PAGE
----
I’ve been writing the Fly of the Month for close to 30 years now. During that time less than a handful of flies have appeared more than once. Those very few I’ve resubmittedbecause they were so productive and/or they had significant importance to fly fishing here in New England. Although a western fly, the Royal Trude is my favorite dry fly. I’ve found it does extremely well during isonichia, alder, and stone fly hatches, even though it’s an attractor fly. Below is how it first appeared in the HFFA newsletter in the early 90’s.
Royal Trude or “You don’t always have to match the Hatch.”
Hook: Size 6 to 16 dry fly hook. Tying thread: Black.
Tail: Golden Pheasant tippets.
Body: 1/3 peacock hurl, 1/3 red floss, 1/3 Peacock hurl.
Wing: White calf tail.
This is perhaps my favorite dry fly. Years ago when I first started tying flies I tied this pattern because I thought it would be easier to tie on a single caddis style wing, rather than one which I would have to split. Unfortunately, with my limited fly tying experience, I encountered a different problem. The most critical element of tying this fly is proportion to fit all the body materials on the hook shank, and making sure that when you tie in the wing you cut the butts as close to the hook eye as possible. You have to create a smooth and even wrapping base for your hackle. The wing should extend just slightly beyond the bend of the hook.
The royal trued is a “western” attractor fly. It really doesn’t imitate a particular may fly or hatch. I don’t know why fish like it so much. Perhaps it’s the peacock hurl in the body, maybe the color red, or possibly the “caddis” wing which makes fish go crazy. I have taken countless fish on it. I love to fish it in the fast water. It is extremely visible and floats like a cork if you over dress the hackle a bit.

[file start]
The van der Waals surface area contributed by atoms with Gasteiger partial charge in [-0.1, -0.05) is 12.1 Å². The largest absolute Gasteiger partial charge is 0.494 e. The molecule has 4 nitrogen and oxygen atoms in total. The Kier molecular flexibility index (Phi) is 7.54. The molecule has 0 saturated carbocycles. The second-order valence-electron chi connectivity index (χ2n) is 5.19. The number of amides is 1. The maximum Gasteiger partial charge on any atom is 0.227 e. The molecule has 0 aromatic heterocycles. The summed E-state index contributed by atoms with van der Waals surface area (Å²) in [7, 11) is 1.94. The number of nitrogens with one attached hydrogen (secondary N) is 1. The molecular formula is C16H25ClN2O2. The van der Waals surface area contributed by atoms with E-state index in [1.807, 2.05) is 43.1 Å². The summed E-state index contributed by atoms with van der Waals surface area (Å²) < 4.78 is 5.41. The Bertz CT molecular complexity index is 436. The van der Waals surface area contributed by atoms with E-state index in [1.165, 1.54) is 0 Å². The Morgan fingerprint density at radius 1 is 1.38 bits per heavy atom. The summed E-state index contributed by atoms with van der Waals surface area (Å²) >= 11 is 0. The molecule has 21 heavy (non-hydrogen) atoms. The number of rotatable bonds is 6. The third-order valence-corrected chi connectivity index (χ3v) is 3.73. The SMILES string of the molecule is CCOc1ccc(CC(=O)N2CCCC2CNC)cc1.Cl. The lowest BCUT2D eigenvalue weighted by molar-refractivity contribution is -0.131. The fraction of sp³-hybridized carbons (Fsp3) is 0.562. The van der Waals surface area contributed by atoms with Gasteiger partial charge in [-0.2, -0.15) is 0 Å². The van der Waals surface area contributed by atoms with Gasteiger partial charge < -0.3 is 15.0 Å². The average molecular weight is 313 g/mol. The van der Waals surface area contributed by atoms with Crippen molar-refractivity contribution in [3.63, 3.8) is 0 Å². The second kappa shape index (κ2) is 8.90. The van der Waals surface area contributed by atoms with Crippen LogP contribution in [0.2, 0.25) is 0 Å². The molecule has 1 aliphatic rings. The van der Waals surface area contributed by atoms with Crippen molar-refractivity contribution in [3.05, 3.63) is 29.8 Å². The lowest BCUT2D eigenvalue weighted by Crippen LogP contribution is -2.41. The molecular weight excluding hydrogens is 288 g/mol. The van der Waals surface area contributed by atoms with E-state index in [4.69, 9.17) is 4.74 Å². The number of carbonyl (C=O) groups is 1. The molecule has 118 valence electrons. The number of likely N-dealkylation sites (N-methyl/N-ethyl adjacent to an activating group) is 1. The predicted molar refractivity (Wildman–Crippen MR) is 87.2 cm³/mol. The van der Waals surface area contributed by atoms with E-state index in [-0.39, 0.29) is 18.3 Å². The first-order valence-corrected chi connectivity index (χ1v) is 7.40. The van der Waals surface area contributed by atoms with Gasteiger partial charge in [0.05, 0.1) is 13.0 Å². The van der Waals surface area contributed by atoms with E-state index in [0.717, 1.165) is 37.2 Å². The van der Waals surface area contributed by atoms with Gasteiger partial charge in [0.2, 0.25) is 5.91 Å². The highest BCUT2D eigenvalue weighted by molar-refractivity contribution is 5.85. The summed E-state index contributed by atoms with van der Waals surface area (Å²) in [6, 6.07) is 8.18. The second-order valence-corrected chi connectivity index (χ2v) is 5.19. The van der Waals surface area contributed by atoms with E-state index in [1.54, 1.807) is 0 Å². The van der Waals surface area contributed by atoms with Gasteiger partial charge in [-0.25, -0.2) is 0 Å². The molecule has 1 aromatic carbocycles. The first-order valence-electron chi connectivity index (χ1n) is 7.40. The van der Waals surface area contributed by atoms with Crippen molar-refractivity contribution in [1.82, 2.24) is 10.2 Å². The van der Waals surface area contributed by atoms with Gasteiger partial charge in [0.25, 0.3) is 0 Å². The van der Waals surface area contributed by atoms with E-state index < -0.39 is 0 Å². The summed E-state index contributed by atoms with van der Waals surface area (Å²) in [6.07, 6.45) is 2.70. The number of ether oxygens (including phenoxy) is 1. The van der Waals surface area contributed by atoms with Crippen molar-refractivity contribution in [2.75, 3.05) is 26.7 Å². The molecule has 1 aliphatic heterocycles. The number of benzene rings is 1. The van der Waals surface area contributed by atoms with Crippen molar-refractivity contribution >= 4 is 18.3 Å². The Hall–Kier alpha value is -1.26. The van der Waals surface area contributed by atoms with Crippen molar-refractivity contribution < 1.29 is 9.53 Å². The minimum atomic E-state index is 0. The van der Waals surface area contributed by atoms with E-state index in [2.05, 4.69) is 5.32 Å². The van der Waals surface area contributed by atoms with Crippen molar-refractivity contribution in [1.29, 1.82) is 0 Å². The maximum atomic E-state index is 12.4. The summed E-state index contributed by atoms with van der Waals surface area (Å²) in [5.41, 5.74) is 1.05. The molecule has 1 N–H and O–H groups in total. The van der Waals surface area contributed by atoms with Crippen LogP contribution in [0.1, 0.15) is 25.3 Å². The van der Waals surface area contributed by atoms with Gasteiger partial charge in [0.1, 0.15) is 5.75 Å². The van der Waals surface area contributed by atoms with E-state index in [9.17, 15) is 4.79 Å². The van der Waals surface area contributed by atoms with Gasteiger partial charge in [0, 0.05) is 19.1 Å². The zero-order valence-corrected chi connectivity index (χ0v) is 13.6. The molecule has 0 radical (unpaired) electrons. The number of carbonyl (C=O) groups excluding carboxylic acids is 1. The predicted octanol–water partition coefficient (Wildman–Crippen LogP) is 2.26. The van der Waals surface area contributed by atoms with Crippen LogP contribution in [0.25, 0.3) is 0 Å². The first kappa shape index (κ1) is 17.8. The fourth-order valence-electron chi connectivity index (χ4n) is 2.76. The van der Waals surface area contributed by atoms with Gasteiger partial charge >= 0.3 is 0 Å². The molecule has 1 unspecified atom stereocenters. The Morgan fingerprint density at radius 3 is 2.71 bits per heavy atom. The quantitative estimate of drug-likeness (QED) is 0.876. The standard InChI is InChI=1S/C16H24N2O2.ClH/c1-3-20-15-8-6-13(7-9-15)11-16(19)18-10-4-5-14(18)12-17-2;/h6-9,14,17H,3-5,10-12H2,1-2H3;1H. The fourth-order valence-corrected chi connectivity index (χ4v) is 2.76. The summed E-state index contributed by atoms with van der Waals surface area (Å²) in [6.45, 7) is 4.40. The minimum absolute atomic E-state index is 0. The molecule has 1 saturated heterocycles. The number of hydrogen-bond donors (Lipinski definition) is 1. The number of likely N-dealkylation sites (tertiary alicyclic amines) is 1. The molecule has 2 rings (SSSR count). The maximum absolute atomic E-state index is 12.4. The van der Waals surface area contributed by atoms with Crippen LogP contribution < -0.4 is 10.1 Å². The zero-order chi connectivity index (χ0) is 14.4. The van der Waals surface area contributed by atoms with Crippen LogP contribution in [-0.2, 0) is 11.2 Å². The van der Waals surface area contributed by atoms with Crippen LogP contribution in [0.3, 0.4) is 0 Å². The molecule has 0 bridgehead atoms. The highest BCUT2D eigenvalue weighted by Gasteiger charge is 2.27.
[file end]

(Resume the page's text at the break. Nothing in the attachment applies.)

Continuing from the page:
It can also be fished effectively wet. Sometimes at the end of my drift I’ll let the fly go under and give it a couple of twitches. This method has consistently produced fish for me. As my Cousin Sam once pointed out to me, it is also a pattern that is extremely versatile. Simply clip the hackle off and it can be fished as a small streamer. My friend Bill Goeben loves to tie it in large sizes for warm water species in ponds.
Visually, there isn’t a prettier or more classic dry fly pattern. I hope you’ll give it a try. There is an underground cult of us fly fisherman who fish “The Trude”, “stimulators”, humpties” and other western attractors on our eastern streams. It’s your loss if you “don’t believe”.